To kick off the All Souls Seminars of 2015 we were treated to three academics speaking on the subject of ‘Democratising Punishment’. Dr Christopher Bennett from Sheffield University and Professor Jan de Keijser from Leiden University in the Netherlands joined Oxford Professor Julian Roberts to discuss the role public opinion should have on sentencing. An interesting philosophical debate in itself, this seminar was particularly timely given the recent trend of academics advocating the democratisation of criminal justice. Roberts and Bennett gave brief yet thought-provoking presentations outlining the key parameters and terms of the debate. De Keijser then built on this groundwork, seeking to undermine the empirical validity of a popular instrumental argument for directly incorporating the public’s views in sentencing.

Roberts and Bennett gave a succinct overview of the main concepts that must be clarified before reaching a position on whether we should democratise punishment. Firstly, Roberts explains, we must distinguish between the direct and indirect importation of public opinion. An example of the former might be establishing juries with the power to reach verdicts on guilt and decide on sentences, whilst the latter could involve requiring a sentencing guidelines authority to monitor public opinion and consider adjusting sentencing if large discrepancies were found. Despite emphasising this distinction the academics sometimes failed to clarify whether the democratisation they were referring to was direct, indirect or any type of lay public influence on sentencing, which may have somewhat compromised clarity and precision.

Advocating direct democratisation, Roberts informed us, makes one a “demophile”, whilst “demoskeptics” believe that incorporating public opinion might be favourable, but that it should only ever play an indirect role. However, Bennett emphasised that we should be attentive to the implications of the term ‘democracy’ when we employ it in ways such as this. He questioned what exactly it necessitates to ‘democratise’ punishment: citizens exercising direct control over sentencing decisions? The judiciary being publicly accountable? The public consenting to elected officials authorising a legislative body to govern sentencing? These are certainly interesting questions for further academic reflection.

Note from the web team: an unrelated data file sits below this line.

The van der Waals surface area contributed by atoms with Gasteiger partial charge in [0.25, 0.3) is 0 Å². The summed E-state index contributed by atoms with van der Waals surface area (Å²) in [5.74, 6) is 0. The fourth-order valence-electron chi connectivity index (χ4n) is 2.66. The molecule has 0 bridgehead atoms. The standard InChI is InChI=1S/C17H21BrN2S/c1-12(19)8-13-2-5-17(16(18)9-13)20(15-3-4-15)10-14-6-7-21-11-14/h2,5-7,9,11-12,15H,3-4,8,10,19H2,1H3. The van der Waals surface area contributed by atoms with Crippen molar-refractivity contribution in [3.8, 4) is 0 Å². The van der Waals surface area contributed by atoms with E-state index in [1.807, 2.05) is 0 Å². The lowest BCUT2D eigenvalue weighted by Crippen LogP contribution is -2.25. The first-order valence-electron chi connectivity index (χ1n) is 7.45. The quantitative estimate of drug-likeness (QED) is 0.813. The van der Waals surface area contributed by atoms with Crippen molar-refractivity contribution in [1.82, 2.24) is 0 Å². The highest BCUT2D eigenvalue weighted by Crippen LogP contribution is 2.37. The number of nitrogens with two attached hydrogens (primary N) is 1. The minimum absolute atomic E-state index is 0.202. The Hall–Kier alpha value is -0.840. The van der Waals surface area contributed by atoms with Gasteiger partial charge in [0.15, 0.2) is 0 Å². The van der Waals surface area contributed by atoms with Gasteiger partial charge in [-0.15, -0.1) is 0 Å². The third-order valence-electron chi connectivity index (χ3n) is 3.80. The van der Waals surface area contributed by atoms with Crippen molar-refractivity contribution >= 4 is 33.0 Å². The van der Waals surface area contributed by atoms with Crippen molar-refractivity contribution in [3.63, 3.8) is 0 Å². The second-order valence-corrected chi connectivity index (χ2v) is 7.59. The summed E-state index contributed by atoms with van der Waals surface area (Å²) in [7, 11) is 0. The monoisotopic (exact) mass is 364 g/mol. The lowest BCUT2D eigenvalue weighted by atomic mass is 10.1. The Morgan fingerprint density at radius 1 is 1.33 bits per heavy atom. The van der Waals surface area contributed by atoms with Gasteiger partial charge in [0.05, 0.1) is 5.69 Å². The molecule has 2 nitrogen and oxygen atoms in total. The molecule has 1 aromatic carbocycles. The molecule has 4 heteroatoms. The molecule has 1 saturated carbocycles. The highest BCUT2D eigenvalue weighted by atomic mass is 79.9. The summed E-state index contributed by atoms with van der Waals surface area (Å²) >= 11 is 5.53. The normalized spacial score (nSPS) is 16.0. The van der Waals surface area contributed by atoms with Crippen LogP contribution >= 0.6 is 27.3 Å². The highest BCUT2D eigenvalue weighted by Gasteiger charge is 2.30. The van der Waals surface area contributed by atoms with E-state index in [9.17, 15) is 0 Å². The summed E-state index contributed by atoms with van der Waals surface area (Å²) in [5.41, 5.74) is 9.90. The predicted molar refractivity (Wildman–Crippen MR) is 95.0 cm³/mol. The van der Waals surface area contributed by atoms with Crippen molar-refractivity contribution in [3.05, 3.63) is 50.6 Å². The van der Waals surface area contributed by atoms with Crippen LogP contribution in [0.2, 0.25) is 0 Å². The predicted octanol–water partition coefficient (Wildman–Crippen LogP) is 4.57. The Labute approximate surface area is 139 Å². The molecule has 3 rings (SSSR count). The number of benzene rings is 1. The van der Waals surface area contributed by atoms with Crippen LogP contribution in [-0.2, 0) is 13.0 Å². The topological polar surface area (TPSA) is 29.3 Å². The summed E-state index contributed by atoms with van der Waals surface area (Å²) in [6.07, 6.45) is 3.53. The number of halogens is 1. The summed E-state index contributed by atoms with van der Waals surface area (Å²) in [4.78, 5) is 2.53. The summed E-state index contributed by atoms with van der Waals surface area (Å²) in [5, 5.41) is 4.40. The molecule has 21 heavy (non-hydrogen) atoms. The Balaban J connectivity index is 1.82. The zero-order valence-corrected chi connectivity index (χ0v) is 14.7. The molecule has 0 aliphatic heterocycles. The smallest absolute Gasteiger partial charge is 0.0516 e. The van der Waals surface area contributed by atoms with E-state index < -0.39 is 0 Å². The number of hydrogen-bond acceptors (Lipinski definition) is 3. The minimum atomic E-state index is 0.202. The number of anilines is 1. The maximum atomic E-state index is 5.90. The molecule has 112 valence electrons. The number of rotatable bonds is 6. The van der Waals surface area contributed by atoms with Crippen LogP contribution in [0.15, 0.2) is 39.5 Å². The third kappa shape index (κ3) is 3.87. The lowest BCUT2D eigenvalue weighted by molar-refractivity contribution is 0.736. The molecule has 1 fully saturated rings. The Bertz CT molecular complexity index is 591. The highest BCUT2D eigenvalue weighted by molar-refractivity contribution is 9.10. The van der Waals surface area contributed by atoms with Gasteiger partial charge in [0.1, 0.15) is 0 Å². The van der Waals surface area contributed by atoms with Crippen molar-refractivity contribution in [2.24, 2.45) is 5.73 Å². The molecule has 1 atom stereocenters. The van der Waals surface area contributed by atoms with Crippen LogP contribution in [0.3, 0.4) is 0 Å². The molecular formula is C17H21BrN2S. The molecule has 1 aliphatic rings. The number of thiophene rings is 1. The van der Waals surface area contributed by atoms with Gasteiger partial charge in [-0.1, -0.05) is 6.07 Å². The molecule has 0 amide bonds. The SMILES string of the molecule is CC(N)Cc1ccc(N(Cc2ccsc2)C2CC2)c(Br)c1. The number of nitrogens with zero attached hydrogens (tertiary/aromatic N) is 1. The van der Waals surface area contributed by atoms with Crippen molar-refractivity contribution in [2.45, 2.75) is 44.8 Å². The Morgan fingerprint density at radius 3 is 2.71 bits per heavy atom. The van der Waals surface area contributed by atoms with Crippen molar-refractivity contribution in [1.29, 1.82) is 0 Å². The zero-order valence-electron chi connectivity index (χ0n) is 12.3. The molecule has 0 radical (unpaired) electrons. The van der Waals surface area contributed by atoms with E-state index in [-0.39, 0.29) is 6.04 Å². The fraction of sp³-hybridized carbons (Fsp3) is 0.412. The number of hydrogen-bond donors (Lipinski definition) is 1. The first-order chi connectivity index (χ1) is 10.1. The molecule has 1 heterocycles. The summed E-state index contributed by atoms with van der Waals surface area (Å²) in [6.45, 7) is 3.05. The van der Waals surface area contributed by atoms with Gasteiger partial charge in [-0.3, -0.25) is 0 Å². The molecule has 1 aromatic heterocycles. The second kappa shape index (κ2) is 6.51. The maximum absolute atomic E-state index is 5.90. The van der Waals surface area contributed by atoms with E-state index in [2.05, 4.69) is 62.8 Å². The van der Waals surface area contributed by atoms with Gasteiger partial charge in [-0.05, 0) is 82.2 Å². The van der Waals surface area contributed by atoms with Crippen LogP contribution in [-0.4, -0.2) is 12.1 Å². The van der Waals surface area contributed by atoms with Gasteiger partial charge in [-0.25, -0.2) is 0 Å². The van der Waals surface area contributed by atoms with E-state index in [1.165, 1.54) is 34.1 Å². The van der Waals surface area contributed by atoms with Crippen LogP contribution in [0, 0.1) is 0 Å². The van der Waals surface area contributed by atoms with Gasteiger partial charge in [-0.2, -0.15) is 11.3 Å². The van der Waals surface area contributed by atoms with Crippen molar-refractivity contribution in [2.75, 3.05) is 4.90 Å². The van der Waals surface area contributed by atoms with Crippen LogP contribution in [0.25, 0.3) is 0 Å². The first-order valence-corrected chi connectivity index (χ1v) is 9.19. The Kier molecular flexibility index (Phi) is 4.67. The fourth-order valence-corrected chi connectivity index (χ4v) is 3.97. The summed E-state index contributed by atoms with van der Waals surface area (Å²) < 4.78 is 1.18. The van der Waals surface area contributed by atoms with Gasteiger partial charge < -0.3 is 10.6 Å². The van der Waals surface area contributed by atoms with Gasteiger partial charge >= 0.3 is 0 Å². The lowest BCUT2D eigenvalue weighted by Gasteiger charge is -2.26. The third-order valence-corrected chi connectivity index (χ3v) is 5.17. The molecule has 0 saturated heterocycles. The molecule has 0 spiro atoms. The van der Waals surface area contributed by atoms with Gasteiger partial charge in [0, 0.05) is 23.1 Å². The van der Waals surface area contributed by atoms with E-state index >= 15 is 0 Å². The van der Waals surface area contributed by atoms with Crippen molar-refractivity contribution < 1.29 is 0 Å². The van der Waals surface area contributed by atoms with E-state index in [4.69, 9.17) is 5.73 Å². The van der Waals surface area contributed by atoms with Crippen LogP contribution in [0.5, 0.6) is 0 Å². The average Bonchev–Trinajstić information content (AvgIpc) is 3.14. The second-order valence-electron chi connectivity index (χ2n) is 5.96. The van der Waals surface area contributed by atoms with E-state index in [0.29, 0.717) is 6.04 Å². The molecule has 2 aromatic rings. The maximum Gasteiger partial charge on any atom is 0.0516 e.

Alongside such terminological considerations, Roberts and Bennett delineated instrumental arguments for democratising punishment. Some arguments are more incidental, for example that democratising punishment renders the lay public better citizens. However, most directly pertain to the benefits for sentencing decisions or the wider criminal justice system (CJS). Perhaps the most popular instrumental argument for democratisation is that it will improve public perceptions of legitimacy, and therefore encourage compliance and cooperation with the law. As De Keijser noted, this argument comes in two forms, which for clarity I’ll label versions A and B. Version A is that if we do not democratise punishment then the CJS will perish due to a lack of perceived moral credibility. However, Version B states that democratising punishment will increase perceptions of legitimacy, and therefore public compliance, but that the CJS would survive without this change. De Keijser sought to negate this argument, employing empirical evidence that he claimed demonstrates that democratising punishment would not increase perceptions that the CJS was legitimate, and therefore would not engender compliance.